New media, new challenges
Earlier this month when he addressed students at Hampton University President Barack Obama said that the 24/7 media environment “bombards” people with all kinds of content some of which doesn’t always “rank that high on the truth meter”.
He then went on to hold new technology including iPods and PlayStations responsible for serving up information that “becomes a distraction, a diversion, a form of entertainment rather than a tool of empowerment (or) a means of emancipation.” This he said was putting new strains on people and democracy.
Obama is not the first leader to voice concern about the new forms of media. Just before he stepped down as Britain’s prime minister, Tony Blair famously described a media transformed by technology and the pressures of the 24/7 news cycle as driven more by “impact” than accuracy, because impact gives competitive edge. He also said that the media mixed views with news and blurred the line between opinion and fact. Fierce competition made the modern media “hunt in a pack” because of the fear of “missing out”.
Blair drew fire from the British media, just as President Obama’s remarks were portrayed as a rant against technology by, among others, The Economist. The magazine described the distinction he drew between good information (that empowered) and bad (of the misleading or distracting variety) as false.
This, of course, will not end the debate across the world on aspects of the media: whether its newer forms help or hinder democracy, empower or distract people, educate or mislead the public, encourage sensationalism instead of balance and promote cynicism rather than confidence in the political process. Blair, for example, said what troubled him most was the media’s problematic relationship with public life, which he characterised as sapping “the country’s confidence and self-belief” and undermining the leadership’s capacity to take the right decisions.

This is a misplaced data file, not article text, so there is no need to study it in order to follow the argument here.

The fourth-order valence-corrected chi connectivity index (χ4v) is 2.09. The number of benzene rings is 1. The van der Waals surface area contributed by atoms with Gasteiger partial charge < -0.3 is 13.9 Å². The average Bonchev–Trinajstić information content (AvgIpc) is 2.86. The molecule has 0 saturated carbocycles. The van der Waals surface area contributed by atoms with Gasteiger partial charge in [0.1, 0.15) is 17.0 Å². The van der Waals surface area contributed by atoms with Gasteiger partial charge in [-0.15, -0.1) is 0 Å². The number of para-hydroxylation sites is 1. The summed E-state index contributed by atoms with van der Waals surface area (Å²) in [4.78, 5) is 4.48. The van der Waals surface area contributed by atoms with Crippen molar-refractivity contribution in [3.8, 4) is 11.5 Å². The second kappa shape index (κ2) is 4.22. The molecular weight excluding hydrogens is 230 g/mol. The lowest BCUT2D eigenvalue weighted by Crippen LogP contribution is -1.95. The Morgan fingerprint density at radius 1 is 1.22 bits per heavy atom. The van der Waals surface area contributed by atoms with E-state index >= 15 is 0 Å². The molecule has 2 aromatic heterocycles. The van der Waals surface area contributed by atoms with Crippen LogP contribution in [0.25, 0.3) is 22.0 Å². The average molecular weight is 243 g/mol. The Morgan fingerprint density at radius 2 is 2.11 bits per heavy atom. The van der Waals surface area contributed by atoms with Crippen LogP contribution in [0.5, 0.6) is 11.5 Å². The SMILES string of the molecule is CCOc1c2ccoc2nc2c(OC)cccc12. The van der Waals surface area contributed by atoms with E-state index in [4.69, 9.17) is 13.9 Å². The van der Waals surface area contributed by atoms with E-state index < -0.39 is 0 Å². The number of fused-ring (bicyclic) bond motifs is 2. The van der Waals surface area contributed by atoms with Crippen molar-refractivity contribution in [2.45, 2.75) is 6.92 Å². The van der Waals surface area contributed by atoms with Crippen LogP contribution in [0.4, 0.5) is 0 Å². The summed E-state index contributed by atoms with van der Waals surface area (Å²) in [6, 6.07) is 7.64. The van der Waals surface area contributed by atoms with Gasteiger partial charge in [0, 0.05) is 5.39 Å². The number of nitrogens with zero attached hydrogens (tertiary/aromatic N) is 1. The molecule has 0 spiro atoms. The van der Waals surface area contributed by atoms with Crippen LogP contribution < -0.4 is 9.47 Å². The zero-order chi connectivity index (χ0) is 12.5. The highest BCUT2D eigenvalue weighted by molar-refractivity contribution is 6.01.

This critique may well have been a wounded politician’s swipe at a media that had so ferociously attacked his policies. But they nevertheless raised important questions – as do Obama’s comments – about the role of the media and its relationship with politics and governance.
These questions are particularly pertinent in Pakistan where the new media is both loved and lamented (depending on the vantage point of the person and proximity to power); lionised and castigated; sometimes regarded as indispensable to enhance democratic accountability, while at other times depicted as a partisan and a purveyor of scandal, paranoia and conspiracy theory.
Certainly the tendency of some in the broadcast media to present politics as theatre or entertainment devalues the political process and lowers the level of debate. By making even the significant so mundane it also ends up wounded by its own weapon.
On balance however, the net impact of Pakistan’s new media has been positive. It has animated public life and political debate, enabled greater citizen participation, provided a voice to the weak and powerless and a platform to those seeking redress for injustice. It has performed the three key tasks of an independent media reasonably well: as watchdog, agenda-setter and gatekeeper of the public space for debate and discussion.
Its dominating presence today is transforming political life, governance and the dynamic between state and society in ways that are not yet fully comprehended by journalists and politicians alike given the wide ramifications of the changes it has been effecting.
But while there has been much public focus on the media’s conduct, little attention has been directed to the other end of the equation: how political leaders and government officials have been engaging with this new, more powerful and hyperactive medium.
Because the media explosion has been so fast and furious, governments, whether at the centre or in the provinces, have been unsure and faltering in responding to the challenge. Few public officials have shown the confidence or learnt the skills to harness the media in the task of governance – not of course in the sense of making it an official handmaiden, but in leveraging the media to enhance governance by being able to communicate with people across the length and breadth of the country, test ideas, mobilise public consensus for policy actions and promote well-informed and competent citizenship.